In the early days of the Surface Navy, wooden frigates, propelled by sails, would fire cannon balls at enemy ships in an attempt to either sink or capture the ships on the open seas. The rise of the “New Navy” gave birth to world-wide missions such as the Great White Fleet, convoy operations of World War I, the great carrier battles of World War II, large amphibious landings in Korea, and the United States ability to engage in two simultaneous wars along separate fronts. Advancements in propulsion and weaponry have increased the capabilities of today’s Navy into a force that protects American interests globally. Modern surface warfare conducts a wide variety of missions—from multiple ship classes—including aviation, damage control, and seamanship. More advanced missions include anti-air warfare; amphibious warfare; ballistic-missile defense; visit, board, search and seizure (VBSS); mine warfare; and anti-submarine warfare.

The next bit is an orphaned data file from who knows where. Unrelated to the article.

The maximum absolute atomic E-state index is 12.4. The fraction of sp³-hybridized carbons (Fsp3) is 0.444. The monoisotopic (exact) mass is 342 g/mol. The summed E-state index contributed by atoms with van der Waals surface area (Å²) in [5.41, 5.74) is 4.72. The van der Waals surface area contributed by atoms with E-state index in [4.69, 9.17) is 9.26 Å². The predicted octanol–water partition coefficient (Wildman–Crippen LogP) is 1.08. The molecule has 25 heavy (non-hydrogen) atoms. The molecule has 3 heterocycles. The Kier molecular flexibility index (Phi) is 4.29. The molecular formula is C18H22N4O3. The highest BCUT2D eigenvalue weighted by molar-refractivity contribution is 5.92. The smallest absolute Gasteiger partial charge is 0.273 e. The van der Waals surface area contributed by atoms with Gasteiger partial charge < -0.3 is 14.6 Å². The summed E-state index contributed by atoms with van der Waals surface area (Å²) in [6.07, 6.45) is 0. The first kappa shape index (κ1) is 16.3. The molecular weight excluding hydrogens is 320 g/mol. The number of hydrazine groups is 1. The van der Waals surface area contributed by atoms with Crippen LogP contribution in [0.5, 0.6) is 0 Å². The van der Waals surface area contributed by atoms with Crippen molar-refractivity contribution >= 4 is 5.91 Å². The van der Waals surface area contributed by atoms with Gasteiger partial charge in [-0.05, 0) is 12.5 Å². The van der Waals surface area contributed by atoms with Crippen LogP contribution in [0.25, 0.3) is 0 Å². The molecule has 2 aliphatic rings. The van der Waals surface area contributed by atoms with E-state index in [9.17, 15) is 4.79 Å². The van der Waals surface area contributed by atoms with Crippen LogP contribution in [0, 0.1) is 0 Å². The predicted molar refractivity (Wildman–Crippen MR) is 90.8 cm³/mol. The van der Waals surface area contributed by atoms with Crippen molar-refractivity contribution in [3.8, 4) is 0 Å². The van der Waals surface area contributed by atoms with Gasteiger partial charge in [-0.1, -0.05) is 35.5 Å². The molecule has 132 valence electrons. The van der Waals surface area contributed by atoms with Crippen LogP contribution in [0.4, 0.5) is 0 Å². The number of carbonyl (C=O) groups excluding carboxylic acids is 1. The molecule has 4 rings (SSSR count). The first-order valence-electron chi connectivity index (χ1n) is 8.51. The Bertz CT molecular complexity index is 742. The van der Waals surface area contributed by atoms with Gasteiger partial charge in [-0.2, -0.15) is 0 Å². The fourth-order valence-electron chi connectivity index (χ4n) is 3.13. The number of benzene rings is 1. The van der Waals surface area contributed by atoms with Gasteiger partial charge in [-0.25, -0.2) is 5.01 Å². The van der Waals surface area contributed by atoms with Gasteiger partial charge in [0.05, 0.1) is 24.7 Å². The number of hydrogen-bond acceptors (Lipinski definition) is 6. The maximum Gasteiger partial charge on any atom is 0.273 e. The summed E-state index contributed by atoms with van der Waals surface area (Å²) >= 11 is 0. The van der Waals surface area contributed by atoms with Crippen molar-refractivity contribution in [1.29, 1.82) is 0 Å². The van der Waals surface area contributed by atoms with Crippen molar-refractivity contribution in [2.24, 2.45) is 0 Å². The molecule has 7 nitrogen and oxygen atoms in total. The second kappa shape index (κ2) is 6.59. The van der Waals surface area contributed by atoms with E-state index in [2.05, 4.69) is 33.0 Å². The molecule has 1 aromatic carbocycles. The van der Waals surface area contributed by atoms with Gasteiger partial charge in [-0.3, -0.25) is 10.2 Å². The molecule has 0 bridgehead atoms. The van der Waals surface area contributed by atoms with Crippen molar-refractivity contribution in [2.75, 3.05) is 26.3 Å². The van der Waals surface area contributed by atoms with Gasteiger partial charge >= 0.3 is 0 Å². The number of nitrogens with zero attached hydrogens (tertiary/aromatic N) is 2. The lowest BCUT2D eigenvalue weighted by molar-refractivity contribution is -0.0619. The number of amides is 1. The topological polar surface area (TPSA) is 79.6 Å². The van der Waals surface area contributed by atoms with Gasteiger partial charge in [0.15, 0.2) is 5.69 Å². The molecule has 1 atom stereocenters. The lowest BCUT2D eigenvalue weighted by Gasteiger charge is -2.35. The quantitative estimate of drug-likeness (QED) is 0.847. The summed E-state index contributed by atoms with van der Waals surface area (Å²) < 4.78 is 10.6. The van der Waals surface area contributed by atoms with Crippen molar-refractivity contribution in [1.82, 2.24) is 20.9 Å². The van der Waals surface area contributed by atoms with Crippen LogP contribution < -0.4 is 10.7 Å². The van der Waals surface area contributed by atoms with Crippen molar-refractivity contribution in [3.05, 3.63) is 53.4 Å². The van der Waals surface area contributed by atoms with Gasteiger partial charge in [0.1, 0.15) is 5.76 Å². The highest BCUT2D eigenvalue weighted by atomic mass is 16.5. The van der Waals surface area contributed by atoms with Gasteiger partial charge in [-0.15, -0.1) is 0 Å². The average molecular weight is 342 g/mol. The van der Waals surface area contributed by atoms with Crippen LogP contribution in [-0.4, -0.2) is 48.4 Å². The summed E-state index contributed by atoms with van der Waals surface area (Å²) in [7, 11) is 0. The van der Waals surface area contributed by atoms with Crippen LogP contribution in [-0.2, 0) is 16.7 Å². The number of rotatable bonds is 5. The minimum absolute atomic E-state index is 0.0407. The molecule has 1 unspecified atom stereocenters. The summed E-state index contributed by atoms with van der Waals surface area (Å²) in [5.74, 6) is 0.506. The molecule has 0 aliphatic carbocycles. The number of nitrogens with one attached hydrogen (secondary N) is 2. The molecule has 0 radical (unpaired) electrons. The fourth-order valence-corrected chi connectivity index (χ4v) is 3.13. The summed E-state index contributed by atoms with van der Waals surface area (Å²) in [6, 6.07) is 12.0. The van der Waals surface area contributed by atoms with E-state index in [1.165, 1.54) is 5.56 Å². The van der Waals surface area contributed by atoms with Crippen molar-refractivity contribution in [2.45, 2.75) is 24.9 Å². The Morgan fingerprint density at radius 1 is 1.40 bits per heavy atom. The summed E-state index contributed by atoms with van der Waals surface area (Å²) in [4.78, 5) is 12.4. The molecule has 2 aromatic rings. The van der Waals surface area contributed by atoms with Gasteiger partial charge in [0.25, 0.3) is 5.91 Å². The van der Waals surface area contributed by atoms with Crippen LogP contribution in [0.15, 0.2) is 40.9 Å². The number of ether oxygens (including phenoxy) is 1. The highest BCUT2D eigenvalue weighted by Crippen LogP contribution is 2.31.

This page highlights Navy vessels that are equipped with modern propulsion systems such as fuel, nuclear or electric.